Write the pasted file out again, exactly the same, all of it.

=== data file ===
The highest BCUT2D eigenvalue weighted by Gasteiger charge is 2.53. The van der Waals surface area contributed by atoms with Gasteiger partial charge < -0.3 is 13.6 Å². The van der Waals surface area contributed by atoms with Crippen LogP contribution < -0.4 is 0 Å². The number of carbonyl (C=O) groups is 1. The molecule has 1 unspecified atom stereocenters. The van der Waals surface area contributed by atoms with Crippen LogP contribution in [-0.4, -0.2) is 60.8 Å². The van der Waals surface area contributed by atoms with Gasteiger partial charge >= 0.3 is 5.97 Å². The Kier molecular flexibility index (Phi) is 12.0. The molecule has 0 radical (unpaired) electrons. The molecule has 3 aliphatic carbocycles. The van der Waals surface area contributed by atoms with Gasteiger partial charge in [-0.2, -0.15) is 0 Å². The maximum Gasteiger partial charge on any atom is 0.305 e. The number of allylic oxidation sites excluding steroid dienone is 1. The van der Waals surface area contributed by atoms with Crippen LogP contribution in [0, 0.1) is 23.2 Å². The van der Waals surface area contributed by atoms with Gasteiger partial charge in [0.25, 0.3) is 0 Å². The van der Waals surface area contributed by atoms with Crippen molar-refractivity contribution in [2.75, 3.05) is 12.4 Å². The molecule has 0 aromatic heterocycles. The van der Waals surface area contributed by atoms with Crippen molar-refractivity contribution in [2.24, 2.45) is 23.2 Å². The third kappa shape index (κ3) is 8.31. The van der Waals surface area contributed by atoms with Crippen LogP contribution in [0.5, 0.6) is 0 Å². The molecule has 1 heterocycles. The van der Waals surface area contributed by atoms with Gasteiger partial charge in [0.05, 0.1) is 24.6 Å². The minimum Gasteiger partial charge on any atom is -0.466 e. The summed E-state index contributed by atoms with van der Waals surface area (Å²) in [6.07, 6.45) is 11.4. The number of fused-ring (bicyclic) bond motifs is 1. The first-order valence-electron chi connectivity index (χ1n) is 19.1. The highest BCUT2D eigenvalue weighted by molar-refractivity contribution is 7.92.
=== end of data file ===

The highest BCUT2D eigenvalue weighted by Gasteiger charge is 2.53. The van der Waals surface area contributed by atoms with Gasteiger partial charge < -0.3 is 13.6 Å². The van der Waals surface area contributed by atoms with Crippen LogP contribution < -0.4 is 0 Å². The number of carbonyl (C=O) groups is 1. The molecule has 1 unspecified atom stereocenters. The van der Waals surface area contributed by atoms with Crippen LogP contribution in [-0.4, -0.2) is 60.8 Å². The van der Waals surface area contributed by atoms with Gasteiger partial charge >= 0.3 is 5.97 Å². The Kier molecular flexibility index (Phi) is 12.0. The molecule has 0 radical (unpaired) electrons. The molecule has 3 aliphatic carbocycles. The van der Waals surface area contributed by atoms with Gasteiger partial charge in [-0.2, -0.15) is 0 Å². The maximum Gasteiger partial charge on any atom is 0.305 e. The number of allylic oxidation sites excluding steroid dienone is 1. The van der Waals surface area contributed by atoms with Crippen LogP contribution in [0, 0.1) is 23.2 Å². The van der Waals surface area contributed by atoms with Gasteiger partial charge in [0.25, 0.3) is 0 Å². The van der Waals surface area contributed by atoms with Crippen molar-refractivity contribution in [2.75, 3.05) is 12.4 Å². The molecule has 0 aromatic heterocycles. The van der Waals surface area contributed by atoms with Crippen molar-refractivity contribution in [2.24, 2.45) is 23.2 Å². The third kappa shape index (κ3) is 8.31. The van der Waals surface area contributed by atoms with Crippen LogP contribution in [0.5, 0.6) is 0 Å². The molecule has 1 heterocycles. The van der Waals surface area contributed by atoms with Gasteiger partial charge in [0.05, 0.1) is 24.6 Å². The minimum Gasteiger partial charge on any atom is -0.466 e. The summed E-state index contributed by atoms with van der Waals surface area (Å²) in [6.07, 6.45) is 11.4. The number of fused-ring (bicyclic) bond motifs is 1. The first-order valence-electron chi connectivity index (χ1n) is 19.1. The highest BCUT2D eigenvalue weighted by molar-refractivity contribution is 7.92.